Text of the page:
Shipping carries virtually all internationally traded goods. Major commercial ports are fully integrated into transnational production and distribution systems, enabling the circulation of massive flows of energy and materials in the global economy. Port activity and development are usually associated with positive socio-economic effects, such as increased GDP and employment, but the industry’s continuous expansion produces adverse outcomes including air and water pollution, the destruction of marine and coastal environments, waterfront congestion, health risks, and labor issues. In its quest to marry economic growth and environmental sustainability in the maritime industries, proponents of the newly coined blue growth paradigm assume the negative impacts of ports and shipping to be fixable mostly through technological innovation. This paper questions the validity of the premise that the unlimited growth of the port and shipping industries is compatible with environmental sustainability and analyses the feasibility of technological improvements to offset the sector’s associated negative impacts. Based on insights from ecological economics and political ecology, ports can be described as power-laden assemblages of spaces, flows, and actors, which produce unequally distributed socio-ecological benefits and burdens at multiple scales. Focusing on the case of the Port of Barcelona, this study argues that the continuous expansion of port activity increases seldom accounted-for negative socio-environmental impacts, acquiring an uneconomic character for port cities and regions. In contrast, de-growth is presented as a radical sustainability alternative to ocean-based growth paradigms. The paper concludes by discussing its prospective ‘blue’ articulation in the context of maritime transportation while offering some avenues for future research and policymaking.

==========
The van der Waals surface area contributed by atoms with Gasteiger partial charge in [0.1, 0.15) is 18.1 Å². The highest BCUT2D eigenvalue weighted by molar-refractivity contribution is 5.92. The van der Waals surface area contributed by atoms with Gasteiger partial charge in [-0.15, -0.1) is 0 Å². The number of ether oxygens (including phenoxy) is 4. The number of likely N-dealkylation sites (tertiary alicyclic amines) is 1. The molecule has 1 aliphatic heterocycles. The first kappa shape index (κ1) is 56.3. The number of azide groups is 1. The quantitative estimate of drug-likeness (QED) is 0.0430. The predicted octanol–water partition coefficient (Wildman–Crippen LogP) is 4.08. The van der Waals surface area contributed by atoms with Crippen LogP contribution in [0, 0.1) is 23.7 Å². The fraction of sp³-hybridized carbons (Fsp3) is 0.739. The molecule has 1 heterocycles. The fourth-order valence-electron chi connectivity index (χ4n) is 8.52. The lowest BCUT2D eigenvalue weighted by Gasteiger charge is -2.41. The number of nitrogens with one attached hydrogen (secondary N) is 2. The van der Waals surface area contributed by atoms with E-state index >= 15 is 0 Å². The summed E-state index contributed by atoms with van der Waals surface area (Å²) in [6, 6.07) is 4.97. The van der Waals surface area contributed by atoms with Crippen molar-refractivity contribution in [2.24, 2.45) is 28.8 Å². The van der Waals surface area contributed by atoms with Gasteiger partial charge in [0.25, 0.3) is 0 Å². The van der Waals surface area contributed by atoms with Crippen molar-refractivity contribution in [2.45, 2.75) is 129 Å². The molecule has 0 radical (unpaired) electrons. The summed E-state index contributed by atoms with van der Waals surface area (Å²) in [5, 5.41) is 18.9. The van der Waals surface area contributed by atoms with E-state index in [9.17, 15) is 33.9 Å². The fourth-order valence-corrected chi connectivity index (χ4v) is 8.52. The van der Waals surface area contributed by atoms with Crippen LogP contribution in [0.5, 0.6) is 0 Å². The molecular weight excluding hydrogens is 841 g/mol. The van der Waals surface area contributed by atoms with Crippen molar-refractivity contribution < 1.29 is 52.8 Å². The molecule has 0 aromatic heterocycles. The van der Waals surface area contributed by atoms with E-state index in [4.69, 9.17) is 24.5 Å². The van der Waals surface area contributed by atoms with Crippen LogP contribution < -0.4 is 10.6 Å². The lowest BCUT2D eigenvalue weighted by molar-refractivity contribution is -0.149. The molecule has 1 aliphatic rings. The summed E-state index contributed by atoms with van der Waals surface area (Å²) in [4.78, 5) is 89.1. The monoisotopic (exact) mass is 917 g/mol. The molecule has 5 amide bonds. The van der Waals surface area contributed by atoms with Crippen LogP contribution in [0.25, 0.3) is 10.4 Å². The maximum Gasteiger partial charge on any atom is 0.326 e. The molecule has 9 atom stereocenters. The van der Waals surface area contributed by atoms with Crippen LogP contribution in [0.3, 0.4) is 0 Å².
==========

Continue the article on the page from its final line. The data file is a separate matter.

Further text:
Sustainability Science, vol. 15, 2020